Red Souvenirs. Commodification of Chinese Propaganda Art Cover Image

Red Souvenirs. Commodification of Chinese Propaganda Art
Red Souvenirs. Commodification of Chinese Propaganda Art

Author(s): Yoko Takayama
Subject(s): Sociology, Sociology of the arts, business, education, Tourism
Published by: Hokkaido Slavic-Eurasian Reserarch Center
Summary/Abstract: “Red souvenirs,” including key rings, cell phone straps, and postcards, are the most recognized of all contemporary Chinese souvenirs with their vibrant images of communist leaders and martyrs. In China, the color red is a symbol of socialism and traditionally an auspicious color. The motif of Red souvenirs is mainly based on the “Red spirit,” that is, the collective memory of revolutionary history, which is particularly embodied in Propaganda art and martyr memorials embellishing public squares. During 1942 and 1976, “Red” memorials were built all over the country in an official art style called the “Mao style.” After the end of the Cultural Revolution, the Mao style faded with enormous hatred directed toward this turbulent movement. However since 1978, this hostility has gradually receded with the implementation of reform and the adaption of a more open policy, and the Mao style increasingly began to decorate souvenirs. What accounts for this successful reevaluation of the Chinese propaganda posters? How did they change their functions from means of propaganda to souvenirs? Focusing on “Red series” playing cards, this paper demonstrates the commodification process of the Chinese propaganda art accompanied by the revival of the Mao Cult and the increasing popularity of “Red tourism.”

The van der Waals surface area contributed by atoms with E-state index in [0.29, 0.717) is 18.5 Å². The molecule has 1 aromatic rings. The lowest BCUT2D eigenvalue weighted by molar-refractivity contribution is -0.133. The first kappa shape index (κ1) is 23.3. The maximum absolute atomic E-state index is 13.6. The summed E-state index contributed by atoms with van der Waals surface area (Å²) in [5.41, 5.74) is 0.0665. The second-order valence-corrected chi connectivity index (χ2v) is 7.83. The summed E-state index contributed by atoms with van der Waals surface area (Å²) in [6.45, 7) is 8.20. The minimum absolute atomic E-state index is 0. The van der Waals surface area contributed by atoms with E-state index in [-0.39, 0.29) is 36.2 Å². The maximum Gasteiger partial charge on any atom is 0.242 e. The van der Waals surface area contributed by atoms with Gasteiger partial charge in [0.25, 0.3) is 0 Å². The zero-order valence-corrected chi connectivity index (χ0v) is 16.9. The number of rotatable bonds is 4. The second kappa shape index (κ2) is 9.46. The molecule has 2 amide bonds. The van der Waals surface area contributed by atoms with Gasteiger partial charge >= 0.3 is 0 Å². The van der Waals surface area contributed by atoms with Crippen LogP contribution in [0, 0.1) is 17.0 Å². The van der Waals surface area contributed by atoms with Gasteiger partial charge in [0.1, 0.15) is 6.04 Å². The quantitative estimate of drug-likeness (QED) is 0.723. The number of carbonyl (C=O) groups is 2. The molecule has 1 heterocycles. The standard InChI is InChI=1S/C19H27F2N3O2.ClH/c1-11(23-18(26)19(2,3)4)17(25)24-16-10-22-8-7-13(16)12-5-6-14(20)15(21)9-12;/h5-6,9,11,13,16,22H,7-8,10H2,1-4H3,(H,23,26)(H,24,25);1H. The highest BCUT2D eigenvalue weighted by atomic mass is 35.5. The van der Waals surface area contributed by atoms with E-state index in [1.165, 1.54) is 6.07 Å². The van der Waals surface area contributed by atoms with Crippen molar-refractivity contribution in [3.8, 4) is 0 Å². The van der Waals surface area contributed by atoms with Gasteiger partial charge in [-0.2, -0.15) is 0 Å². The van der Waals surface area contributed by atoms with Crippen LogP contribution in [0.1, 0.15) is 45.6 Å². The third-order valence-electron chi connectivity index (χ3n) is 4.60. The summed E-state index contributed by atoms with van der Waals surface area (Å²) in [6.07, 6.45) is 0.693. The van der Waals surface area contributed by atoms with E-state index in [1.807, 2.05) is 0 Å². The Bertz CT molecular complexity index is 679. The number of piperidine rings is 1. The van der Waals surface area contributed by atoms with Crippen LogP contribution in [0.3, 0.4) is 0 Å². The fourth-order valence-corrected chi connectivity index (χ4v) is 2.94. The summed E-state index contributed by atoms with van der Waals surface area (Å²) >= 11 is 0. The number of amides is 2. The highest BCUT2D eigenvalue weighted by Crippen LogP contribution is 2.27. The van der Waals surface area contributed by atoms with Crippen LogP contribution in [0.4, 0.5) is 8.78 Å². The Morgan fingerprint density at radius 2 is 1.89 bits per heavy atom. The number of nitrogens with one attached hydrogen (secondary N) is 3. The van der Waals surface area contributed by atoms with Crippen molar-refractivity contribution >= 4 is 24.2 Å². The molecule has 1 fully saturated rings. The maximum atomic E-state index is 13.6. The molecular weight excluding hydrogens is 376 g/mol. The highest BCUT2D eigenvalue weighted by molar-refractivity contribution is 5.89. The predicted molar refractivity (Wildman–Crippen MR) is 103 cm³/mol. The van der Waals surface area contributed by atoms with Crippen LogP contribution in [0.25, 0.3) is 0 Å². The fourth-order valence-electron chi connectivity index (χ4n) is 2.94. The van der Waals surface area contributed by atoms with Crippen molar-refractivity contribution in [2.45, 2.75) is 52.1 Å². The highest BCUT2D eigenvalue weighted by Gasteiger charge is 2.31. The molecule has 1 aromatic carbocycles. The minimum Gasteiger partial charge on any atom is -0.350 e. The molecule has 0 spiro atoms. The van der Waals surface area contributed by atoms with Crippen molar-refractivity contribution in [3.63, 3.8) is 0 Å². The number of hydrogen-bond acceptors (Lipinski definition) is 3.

• Page Range: 85-98
  • Page Count: 14
  • Publication Year: 2017
  • Language: English